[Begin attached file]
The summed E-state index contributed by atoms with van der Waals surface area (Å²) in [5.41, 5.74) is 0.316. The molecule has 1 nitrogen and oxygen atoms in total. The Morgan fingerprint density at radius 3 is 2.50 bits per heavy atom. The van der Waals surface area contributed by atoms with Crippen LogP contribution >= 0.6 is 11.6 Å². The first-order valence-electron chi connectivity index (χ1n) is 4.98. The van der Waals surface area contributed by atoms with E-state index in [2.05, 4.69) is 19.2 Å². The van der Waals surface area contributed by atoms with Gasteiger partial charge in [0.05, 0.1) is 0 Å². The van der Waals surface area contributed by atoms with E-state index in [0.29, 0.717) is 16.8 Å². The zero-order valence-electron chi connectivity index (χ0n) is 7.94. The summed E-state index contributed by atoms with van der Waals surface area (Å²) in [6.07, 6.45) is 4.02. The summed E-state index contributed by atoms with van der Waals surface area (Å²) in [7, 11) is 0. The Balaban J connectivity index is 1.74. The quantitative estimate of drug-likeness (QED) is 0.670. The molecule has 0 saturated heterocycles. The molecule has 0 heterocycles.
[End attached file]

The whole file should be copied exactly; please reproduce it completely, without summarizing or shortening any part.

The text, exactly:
The summed E-state index contributed by atoms with van der Waals surface area (Å²) in [5.41, 5.74) is 0.316. The molecule has 1 nitrogen and oxygen atoms in total. The Morgan fingerprint density at radius 3 is 2.50 bits per heavy atom. The van der Waals surface area contributed by atoms with Crippen LogP contribution >= 0.6 is 11.6 Å². The first-order valence-electron chi connectivity index (χ1n) is 4.98. The van der Waals surface area contributed by atoms with E-state index in [2.05, 4.69) is 19.2 Å². The van der Waals surface area contributed by atoms with Gasteiger partial charge in [0.05, 0.1) is 0 Å². The van der Waals surface area contributed by atoms with E-state index in [0.29, 0.717) is 16.8 Å². The zero-order valence-electron chi connectivity index (χ0n) is 7.94. The summed E-state index contributed by atoms with van der Waals surface area (Å²) in [6.07, 6.45) is 4.02. The summed E-state index contributed by atoms with van der Waals surface area (Å²) in [7, 11) is 0. The Balaban J connectivity index is 1.74. The quantitative estimate of drug-likeness (QED) is 0.670. The molecule has 0 saturated heterocycles. The molecule has 0 heterocycles.